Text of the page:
The chairman of NiSource Inc., a gas and electric utility company that was rebuffed last week in its hostile takeover bid for Columbia Energy Group, said he will decide next week whether to proceed with a tender offer or another takeover maneuver.

Gary L. Neale, chief executive of the Indiana-based company, said he believes the odds of succeeding with the merger are 50-50. But he said that he intends to keep up the pressure. "The issue is not going to go away," Neale said.

NiSource launched its all-cash $5.7 billion buyout offer just over a week ago, offering shareholders in the Herndon-based energy company $68 a share -- or a premium of about 30 percent over the price at which it had been trading.

Columbia's stock rose $1.56 1/4, to $63.75, while NiSource fell 6 1/4 cents, to $27.37 1/2.

But Columbia's board of directors rejected that bid last Thursday. On Monday, Columbia unveiled a plan to build a telecommunications network along its natural gas pipeline system in an effort to underscore its potential for long-term growth.

In the meantime, Neale has been meeting with industry analysts and actively courting Columbia's institutional shareholders, attempting to convince them that their interests are best served by a merger with his company. NiSource, which is smaller in terms of market capitalization than Columbia, hopes to create a strong regional company that would be able to link gas supplies in the Chicago area, which are in excess, to high-volume markets in the Northeast that are served by Columbia.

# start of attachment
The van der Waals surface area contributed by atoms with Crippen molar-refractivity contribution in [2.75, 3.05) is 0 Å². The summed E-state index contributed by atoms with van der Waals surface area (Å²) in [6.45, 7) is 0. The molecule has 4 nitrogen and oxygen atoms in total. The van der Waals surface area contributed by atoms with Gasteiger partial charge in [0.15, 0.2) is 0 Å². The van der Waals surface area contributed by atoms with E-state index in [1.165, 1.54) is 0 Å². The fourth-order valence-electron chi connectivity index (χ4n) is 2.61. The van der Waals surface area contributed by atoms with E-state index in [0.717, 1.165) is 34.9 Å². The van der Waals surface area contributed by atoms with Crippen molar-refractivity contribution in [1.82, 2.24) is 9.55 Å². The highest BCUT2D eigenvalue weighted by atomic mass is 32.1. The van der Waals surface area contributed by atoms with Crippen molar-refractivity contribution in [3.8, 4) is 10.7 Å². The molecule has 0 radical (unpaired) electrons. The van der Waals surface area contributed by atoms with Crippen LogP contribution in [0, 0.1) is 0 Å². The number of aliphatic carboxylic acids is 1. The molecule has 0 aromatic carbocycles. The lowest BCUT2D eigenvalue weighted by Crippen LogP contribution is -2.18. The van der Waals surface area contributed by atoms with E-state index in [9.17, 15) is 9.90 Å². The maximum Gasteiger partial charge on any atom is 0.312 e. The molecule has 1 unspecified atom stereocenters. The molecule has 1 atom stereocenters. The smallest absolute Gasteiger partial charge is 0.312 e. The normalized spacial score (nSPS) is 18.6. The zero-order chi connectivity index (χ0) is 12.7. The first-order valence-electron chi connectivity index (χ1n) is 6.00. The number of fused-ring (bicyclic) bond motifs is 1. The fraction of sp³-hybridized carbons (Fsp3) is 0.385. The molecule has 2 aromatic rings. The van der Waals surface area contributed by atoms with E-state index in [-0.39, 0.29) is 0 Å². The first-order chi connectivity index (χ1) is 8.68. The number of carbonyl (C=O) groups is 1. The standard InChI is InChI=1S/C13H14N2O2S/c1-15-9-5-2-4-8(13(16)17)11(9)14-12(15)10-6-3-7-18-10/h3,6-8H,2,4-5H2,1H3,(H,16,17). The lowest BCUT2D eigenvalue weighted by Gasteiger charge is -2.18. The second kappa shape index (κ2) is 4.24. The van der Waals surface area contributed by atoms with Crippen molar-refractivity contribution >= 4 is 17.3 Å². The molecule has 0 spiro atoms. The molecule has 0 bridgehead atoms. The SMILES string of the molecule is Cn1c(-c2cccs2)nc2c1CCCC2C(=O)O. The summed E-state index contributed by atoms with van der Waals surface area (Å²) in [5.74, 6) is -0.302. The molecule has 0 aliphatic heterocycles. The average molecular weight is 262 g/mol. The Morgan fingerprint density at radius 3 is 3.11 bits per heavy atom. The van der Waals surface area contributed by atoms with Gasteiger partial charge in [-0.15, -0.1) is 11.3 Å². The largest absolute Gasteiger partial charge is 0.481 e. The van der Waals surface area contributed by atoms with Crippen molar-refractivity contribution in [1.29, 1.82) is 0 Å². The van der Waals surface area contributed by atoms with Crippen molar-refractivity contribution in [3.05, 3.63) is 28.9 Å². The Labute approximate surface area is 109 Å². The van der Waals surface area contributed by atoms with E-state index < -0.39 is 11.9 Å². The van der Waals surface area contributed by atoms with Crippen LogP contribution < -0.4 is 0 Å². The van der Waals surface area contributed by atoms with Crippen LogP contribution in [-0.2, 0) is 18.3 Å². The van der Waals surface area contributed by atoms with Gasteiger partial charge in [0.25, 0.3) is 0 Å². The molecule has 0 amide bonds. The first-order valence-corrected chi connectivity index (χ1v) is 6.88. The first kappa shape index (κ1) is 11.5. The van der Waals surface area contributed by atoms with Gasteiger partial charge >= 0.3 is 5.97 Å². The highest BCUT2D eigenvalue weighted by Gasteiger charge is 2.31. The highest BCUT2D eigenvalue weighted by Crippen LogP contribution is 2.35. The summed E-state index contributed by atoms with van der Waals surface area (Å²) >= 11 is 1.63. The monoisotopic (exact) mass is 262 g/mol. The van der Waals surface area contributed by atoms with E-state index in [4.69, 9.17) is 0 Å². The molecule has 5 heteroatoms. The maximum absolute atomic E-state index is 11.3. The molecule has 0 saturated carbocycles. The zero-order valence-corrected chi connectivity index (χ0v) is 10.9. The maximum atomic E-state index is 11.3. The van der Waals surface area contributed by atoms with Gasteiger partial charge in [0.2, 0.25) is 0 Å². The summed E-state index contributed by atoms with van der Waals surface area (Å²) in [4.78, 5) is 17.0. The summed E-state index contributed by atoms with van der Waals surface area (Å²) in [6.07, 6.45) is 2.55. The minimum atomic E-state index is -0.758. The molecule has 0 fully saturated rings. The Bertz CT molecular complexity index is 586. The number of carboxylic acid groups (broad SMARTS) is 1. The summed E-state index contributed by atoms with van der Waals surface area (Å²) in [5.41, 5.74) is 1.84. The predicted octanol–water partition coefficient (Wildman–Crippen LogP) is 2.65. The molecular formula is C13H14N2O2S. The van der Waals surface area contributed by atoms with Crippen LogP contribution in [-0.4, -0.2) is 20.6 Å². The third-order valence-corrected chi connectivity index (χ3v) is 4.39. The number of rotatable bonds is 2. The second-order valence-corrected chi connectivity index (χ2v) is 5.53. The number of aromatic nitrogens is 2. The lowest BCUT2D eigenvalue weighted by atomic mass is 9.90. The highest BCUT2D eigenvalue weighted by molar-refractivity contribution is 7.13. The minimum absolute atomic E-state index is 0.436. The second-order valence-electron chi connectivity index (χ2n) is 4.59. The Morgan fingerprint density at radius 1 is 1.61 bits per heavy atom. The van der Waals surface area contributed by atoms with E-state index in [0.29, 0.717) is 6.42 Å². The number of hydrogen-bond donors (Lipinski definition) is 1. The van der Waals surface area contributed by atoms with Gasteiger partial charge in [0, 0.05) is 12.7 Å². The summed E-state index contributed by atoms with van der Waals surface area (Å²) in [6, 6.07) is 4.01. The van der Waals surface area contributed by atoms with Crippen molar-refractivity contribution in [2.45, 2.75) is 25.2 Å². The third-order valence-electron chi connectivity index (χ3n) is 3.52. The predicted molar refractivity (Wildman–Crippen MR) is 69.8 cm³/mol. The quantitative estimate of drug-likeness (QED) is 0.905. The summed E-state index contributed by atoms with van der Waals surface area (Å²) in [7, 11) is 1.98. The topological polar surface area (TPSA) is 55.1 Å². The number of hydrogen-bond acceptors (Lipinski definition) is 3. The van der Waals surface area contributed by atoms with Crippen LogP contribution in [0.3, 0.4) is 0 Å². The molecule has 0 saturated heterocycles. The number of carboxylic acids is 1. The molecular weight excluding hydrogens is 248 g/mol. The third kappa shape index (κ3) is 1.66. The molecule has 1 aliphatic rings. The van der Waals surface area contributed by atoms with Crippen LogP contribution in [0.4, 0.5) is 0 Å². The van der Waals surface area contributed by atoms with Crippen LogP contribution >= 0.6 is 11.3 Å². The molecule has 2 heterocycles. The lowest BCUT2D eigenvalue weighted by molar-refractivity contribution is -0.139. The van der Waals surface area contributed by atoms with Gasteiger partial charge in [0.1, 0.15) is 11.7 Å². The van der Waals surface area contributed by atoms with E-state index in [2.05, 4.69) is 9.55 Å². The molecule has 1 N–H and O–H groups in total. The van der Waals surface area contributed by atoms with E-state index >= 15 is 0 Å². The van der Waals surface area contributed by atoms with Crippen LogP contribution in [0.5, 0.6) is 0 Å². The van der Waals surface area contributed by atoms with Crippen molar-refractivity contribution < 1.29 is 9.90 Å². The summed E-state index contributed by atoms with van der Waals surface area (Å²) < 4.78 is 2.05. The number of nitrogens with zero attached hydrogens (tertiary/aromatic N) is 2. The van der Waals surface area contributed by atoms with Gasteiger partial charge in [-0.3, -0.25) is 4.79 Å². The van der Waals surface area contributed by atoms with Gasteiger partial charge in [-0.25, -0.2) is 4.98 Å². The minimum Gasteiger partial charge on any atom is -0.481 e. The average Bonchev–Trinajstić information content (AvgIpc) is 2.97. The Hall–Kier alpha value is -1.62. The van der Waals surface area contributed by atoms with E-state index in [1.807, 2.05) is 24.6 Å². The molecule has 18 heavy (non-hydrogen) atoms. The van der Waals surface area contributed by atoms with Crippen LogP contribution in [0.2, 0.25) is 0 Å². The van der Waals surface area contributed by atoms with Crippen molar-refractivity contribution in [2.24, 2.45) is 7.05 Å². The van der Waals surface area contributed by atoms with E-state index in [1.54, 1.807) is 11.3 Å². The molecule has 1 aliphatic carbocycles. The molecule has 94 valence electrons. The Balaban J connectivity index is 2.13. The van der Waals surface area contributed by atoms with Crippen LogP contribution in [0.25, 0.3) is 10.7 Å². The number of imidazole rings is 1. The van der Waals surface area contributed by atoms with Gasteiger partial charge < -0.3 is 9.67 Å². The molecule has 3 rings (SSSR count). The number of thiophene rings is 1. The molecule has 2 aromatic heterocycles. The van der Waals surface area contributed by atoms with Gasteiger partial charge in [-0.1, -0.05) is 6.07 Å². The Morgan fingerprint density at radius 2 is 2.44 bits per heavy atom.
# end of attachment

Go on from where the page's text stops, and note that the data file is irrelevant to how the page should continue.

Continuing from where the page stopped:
Neale said he believes about a third of Columbia's institutional shareholders support his bid. He said his next steps could include a tender offer or coordinating an effort by the larger shareholders to speak to Columbia's board.

NiSource first offered to buy Columbia on April 1. On April 18, Columbia chairman Oliver G. Richard III rejected the offer and launched his own -- ultimately unsuccessful -- bid for Consolidated Natural Gas Co. CNG had already agreed to merge with Dominion Resources Inc. and stuck by that deal.

Even as that takeover fight was underway, Neale said he called Richard and tried to convince him that Columbia stood a better chance of winning if it combined with NiSource. "He said he'd call me if he needed me," Neale said yesterday. Richard didn't call back.